Irish explorer suspends operations in Iraq and evacuates workers

Petroceltic International has suspended its Iraqi operations and begun to evacuate "non-essential personnel" from the region on safety grounds.

While the firm’s management said at its recent AGM in Dublin that it had no major concerns over safety at its operations in the Kurdistan region of Iraq, a brief statement issued by the company yesterday indicated that it had changed its mind to some degree.

The Irish firm has assets in northern Africa — chiefly Algeria and Egypt — as well as in Italy and the Black Sea region.

In Kurdistan, the firm holds a 16% working interest in two exploration concessions in the central area of the region, called Shakrok and Dinarta.

Petroceltic said: “In conjunction with Hess Middle East New Ventures — our partner and the operator of our exploration activities in the Kurdistan Region of Iraq — we have been closely monitoring recent events in the region.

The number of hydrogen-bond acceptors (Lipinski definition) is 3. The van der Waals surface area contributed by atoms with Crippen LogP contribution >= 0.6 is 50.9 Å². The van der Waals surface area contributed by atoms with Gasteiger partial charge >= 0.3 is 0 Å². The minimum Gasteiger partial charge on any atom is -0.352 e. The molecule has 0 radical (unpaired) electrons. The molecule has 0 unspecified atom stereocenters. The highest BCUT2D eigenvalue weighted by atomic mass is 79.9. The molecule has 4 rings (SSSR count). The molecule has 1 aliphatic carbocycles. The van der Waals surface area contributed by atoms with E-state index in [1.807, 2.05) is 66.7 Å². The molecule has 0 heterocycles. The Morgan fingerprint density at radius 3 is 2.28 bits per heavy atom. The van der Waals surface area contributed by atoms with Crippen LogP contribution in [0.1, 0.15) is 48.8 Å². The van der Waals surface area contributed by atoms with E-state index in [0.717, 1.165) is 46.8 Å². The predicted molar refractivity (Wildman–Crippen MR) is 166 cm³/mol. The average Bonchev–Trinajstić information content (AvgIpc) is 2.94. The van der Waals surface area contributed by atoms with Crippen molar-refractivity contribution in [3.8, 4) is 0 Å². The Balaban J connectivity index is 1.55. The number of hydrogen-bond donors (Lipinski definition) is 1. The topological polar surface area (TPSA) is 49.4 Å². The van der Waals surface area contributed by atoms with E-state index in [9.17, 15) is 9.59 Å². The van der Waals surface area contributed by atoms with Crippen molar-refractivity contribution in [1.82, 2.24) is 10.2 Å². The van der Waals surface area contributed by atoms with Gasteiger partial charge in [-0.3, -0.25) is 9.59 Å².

“While these developments have not directly impacted our exploration activities to date, in line with other operators in the region, it has been decided, as a precautionary measure, to temporarily secure and suspend operations (including the drilling of the Shireen-1 exploration well in the Dinarta licence) and to evacuate non-essential personnel.”

The news did not damage the company’s share price — which remained unchanged from Friday’s close of £1.57 in London and €1.98 in Dublin.

Earlier this year, Petroceltic’s share price took a hit on the back of negative results from initial drilling activity at its Kurdistan assets.

The move by Petroceltic and Hess follows recent similar decisions by other oil companies in the region — Marathon Oil, Afren, and Oryx all did likewise last week. Genel, one of the biggest producers in the region said it was withdrawing staff, but maintaining daily output from its fields in Kurdistan.

US warplanes returned to Iraqi skies last week, and oil prices remained largely steady up to yesterday morning — before edging up later in the day — as dealers continued to track airstrikes aimed at defending the oil-rich Kurdistan region from extremist militants.

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